Note » We only perform our direction-switching logic when our i18next locale direction is different than React Native’s. This is important because restarting the JavaScript bundle can take a noticeable amount of time, so we don’t want to do it on every app load. In production the switch should realistically only happen on the first load of our app, since the majority of users don’t change their system language after initially setting up their device.

Note » In my experimentation the above layout direction issue only affects iOS. Android seems to behave a bit better here. However, make sure to test your app on the OS configurations you support to make sure that you’re getting expected behavior from them.

That’s about it for our i18n scaffolding. Let’s get to our app’s Navigator component.



We’re using React Navigation to build our screen navigation. Covering React Navigation in detail is a bit outside the scope of this article, but we’ll go over what we’re basically doing here. Our AppNavigator is a DrawerNavigator, commonly found in Android apps and modern websites. It allows us to slide open a drawer of navigable items.

Each of the items inside our DrawerNavigator is a StackNavigator which allows its internal screens to open up on top of one another, and provides the ability to back out of a screen to see the screen before it. We build a StackNavigator for each one of our pre-loaded lists, making sure to use our t() function to show localized names for our list titles. Our lists are stored in a configuration file, and are just a list of string keys that we can use to retrieve translated string names. We nest all of these StackNavigators under our root DrawerNavigator. This allows us to achieve the following navigation structure in our app.

In practice this looks a bit like this:

React Navigation’s StackNavigator is largely bi-directional out of the box and there’s very little we need to do to make it right-to-left outside of the configuration we already set in App.js. However, our DrawerNavigator needs a bit more work. You may have noticed that in the code above we had to set its layout direction explicitly depending on our locale’s direction.

To get a header in our DrawerNavigator we need to provide a custom content component for the navigator.


This is based on the official React Navigation documentation for custom drawer content. We can pass the props that React Navigation gives our component to its own DrawerItems, since we’re not customizing those. The main bit of customization we’re doing here is that we’re adding a header on top of our drawer items.

Note » You may have noticed that there is no namespace in our t('lists') call. That’s because the lists key belongs to the common namespace, which we registered as the default namespace with i18next.

Left-to-Right / Right-to-Left Style Props

Of special importance to us are the textAlign and marginStart style props. Many React Native left / right layout props like margin and padding have direction-agnostic equivalents. These will adapt to the current locale’s direction. So by using marginStart we get our margin on the left in LTR locales, and on the right in RTL locales.

However, we don’t need to use these direction-agnostic props in React Native if we don’t want to. React Native will map marginLeft to marginStart, and marginRight to marginEnd, behind the scenes. So if we had set marginLeft: 16 above, our header would have 16 points of margin to its left in English, and 16 points of margin to its right in Arabic.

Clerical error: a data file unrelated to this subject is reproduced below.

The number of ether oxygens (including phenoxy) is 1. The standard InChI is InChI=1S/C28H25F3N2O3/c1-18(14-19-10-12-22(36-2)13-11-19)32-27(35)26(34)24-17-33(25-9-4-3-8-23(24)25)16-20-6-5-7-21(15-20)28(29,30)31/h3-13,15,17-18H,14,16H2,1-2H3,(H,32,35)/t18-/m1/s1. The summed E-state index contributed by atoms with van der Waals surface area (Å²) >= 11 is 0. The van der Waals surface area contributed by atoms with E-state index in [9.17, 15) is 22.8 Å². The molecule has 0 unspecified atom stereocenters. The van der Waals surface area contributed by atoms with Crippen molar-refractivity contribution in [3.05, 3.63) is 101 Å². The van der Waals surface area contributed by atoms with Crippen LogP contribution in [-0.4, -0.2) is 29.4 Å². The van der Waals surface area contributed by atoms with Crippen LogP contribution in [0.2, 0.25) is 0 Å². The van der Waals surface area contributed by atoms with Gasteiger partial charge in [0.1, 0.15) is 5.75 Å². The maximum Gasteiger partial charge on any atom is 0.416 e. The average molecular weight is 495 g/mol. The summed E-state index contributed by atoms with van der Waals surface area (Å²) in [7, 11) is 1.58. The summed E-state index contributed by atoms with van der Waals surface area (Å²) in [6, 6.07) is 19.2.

Text alignment also gets this default mapping. So our textAlign: 'left' above will make sure that our header’s text is aligned to the left in English and aligned to the right in Arabic.

Note » For directional text alignment to work, we must explicitly specify the direction. So if we omitted the textAlign prop above or set it to 'auto', our header’s text wouldn’t always respect our locale’s direction. When we explicitly set it to 'left', however, we get the desired behavior.

Also, according to Facebook, Android and iOS handle default text alignment a bit differently. “In iOS, the default text alignment depends on the active language bundle, they are consistently on one side. In Android, the default text alignment depends on the language of the text content, i.e. English will be left-aligned and Arabic will be right-aligned.” This is yet another reason to explicitly set our textAlign.

Ok that’s it for scaffolding. In the next part of this series, we’ll go over building our app’s screens.

Note » You can load the app on your Expo client by visiting and using the QR code for Android or “Request a Link” for iOS.

Note » You can peruse all of the app’s code on its Github repo.

Closing Out Part 1

Writing code to localize your app is one task, but working with translations is a completely different story. Many translations for multiple languages may quickly overwhelm you which will lead to the user’s confusion. Fortunately, PhraseApp can make your life as a developer easier! Feel free to learn more about PhraseApp, referring to the Getting Started guide.

I think React Native is one of a few libraries that are paving the way for a new generation of cross-platform native mobile development frameworks. The coolest thing about React Native is that it uses React and JavaScript to allow for a lean, declarative, component-based approach to mobile development. React Native brings React’s easy-to-debug, uni-directional data flow to mobile, and opens up a ton of JavaScript NPM packages for use in mobile development. The framework is still maturing, and one of the areas that is still not under lock-and-key is i18n and l10n with RN. I hope I shed some light on that topic here, and I hope you’ll join me as we round out our app in part 2, the final part of this series.

React Native i18n with Expo and i18next – Part 1
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Mohammad @Mohammad Ashour